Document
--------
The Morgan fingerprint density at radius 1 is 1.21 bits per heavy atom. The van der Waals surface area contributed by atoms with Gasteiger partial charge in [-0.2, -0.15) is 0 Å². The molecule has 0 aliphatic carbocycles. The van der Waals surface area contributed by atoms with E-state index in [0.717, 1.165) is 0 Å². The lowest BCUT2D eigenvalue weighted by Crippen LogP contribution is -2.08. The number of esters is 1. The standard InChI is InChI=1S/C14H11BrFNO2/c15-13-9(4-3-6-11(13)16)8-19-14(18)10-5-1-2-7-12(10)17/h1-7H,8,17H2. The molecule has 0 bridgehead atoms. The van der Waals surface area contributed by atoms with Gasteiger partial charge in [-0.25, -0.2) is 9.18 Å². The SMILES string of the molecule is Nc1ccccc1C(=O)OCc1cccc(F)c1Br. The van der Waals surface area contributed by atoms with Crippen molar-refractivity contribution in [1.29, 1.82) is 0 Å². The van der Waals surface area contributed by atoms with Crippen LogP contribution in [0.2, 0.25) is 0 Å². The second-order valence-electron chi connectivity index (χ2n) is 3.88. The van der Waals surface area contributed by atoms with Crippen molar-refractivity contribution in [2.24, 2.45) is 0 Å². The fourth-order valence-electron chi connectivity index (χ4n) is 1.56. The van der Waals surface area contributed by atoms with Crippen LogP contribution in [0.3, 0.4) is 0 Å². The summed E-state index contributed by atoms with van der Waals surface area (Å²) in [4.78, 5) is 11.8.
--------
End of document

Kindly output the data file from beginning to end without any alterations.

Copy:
The Morgan fingerprint density at radius 1 is 1.21 bits per heavy atom. The van der Waals surface area contributed by atoms with Gasteiger partial charge in [-0.2, -0.15) is 0 Å². The molecule has 0 aliphatic carbocycles. The van der Waals surface area contributed by atoms with E-state index in [0.717, 1.165) is 0 Å². The lowest BCUT2D eigenvalue weighted by Crippen LogP contribution is -2.08. The number of esters is 1. The standard InChI is InChI=1S/C14H11BrFNO2/c15-13-9(4-3-6-11(13)16)8-19-14(18)10-5-1-2-7-12(10)17/h1-7H,8,17H2. The molecule has 0 bridgehead atoms. The van der Waals surface area contributed by atoms with Gasteiger partial charge in [-0.25, -0.2) is 9.18 Å². The SMILES string of the molecule is Nc1ccccc1C(=O)OCc1cccc(F)c1Br. The van der Waals surface area contributed by atoms with Crippen molar-refractivity contribution in [1.29, 1.82) is 0 Å². The van der Waals surface area contributed by atoms with Crippen LogP contribution in [0.2, 0.25) is 0 Å². The second-order valence-electron chi connectivity index (χ2n) is 3.88. The van der Waals surface area contributed by atoms with Crippen molar-refractivity contribution in [2.24, 2.45) is 0 Å². The fourth-order valence-electron chi connectivity index (χ4n) is 1.56. The van der Waals surface area contributed by atoms with Crippen LogP contribution in [0.3, 0.4) is 0 Å². The summed E-state index contributed by atoms with van der Waals surface area (Å²) in [4.78, 5) is 11.8.